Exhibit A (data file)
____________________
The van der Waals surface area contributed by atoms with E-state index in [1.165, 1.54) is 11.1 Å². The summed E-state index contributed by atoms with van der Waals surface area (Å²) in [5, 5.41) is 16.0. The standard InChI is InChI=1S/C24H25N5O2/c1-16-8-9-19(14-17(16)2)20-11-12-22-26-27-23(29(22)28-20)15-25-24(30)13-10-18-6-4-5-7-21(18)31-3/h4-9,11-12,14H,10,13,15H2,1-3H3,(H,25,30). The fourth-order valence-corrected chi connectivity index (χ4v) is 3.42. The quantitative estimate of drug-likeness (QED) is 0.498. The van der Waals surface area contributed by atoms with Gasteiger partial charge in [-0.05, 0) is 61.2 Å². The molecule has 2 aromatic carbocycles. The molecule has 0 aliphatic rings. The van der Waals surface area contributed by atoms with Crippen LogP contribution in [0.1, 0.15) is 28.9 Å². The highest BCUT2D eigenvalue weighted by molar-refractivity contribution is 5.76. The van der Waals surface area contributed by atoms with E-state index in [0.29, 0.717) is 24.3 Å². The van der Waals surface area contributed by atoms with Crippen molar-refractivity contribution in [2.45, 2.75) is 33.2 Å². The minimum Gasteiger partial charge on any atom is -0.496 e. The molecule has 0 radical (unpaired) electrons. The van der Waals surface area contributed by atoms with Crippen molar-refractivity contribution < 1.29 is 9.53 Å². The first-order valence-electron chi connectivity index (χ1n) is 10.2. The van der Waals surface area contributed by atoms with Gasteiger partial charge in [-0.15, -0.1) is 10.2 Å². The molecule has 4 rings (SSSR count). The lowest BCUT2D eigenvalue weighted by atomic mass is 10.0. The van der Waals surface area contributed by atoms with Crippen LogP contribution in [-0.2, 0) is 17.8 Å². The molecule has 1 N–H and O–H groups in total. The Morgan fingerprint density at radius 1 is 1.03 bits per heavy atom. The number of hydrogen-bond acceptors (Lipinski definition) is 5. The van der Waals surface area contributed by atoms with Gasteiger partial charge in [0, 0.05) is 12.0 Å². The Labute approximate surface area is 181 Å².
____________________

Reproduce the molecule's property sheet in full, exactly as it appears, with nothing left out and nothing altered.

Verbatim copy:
The van der Waals surface area contributed by atoms with E-state index in [1.165, 1.54) is 11.1 Å². The summed E-state index contributed by atoms with van der Waals surface area (Å²) in [5, 5.41) is 16.0. The standard InChI is InChI=1S/C24H25N5O2/c1-16-8-9-19(14-17(16)2)20-11-12-22-26-27-23(29(22)28-20)15-25-24(30)13-10-18-6-4-5-7-21(18)31-3/h4-9,11-12,14H,10,13,15H2,1-3H3,(H,25,30). The fourth-order valence-corrected chi connectivity index (χ4v) is 3.42. The quantitative estimate of drug-likeness (QED) is 0.498. The van der Waals surface area contributed by atoms with Gasteiger partial charge in [-0.05, 0) is 61.2 Å². The molecule has 2 aromatic carbocycles. The molecule has 0 aliphatic rings. The van der Waals surface area contributed by atoms with Crippen LogP contribution in [0.1, 0.15) is 28.9 Å². The highest BCUT2D eigenvalue weighted by molar-refractivity contribution is 5.76. The van der Waals surface area contributed by atoms with E-state index in [0.29, 0.717) is 24.3 Å². The van der Waals surface area contributed by atoms with Crippen molar-refractivity contribution in [2.45, 2.75) is 33.2 Å². The minimum Gasteiger partial charge on any atom is -0.496 e. The molecule has 0 radical (unpaired) electrons. The van der Waals surface area contributed by atoms with Crippen molar-refractivity contribution < 1.29 is 9.53 Å². The first-order valence-electron chi connectivity index (χ1n) is 10.2. The van der Waals surface area contributed by atoms with Gasteiger partial charge in [-0.15, -0.1) is 10.2 Å². The molecule has 4 rings (SSSR count). The lowest BCUT2D eigenvalue weighted by atomic mass is 10.0. The van der Waals surface area contributed by atoms with Crippen LogP contribution in [-0.2, 0) is 17.8 Å². The molecule has 1 N–H and O–H groups in total. The Morgan fingerprint density at radius 1 is 1.03 bits per heavy atom. The number of hydrogen-bond acceptors (Lipinski definition) is 5. The van der Waals surface area contributed by atoms with Gasteiger partial charge in [0, 0.05) is 12.0 Å². The Labute approximate surface area is 181 Å².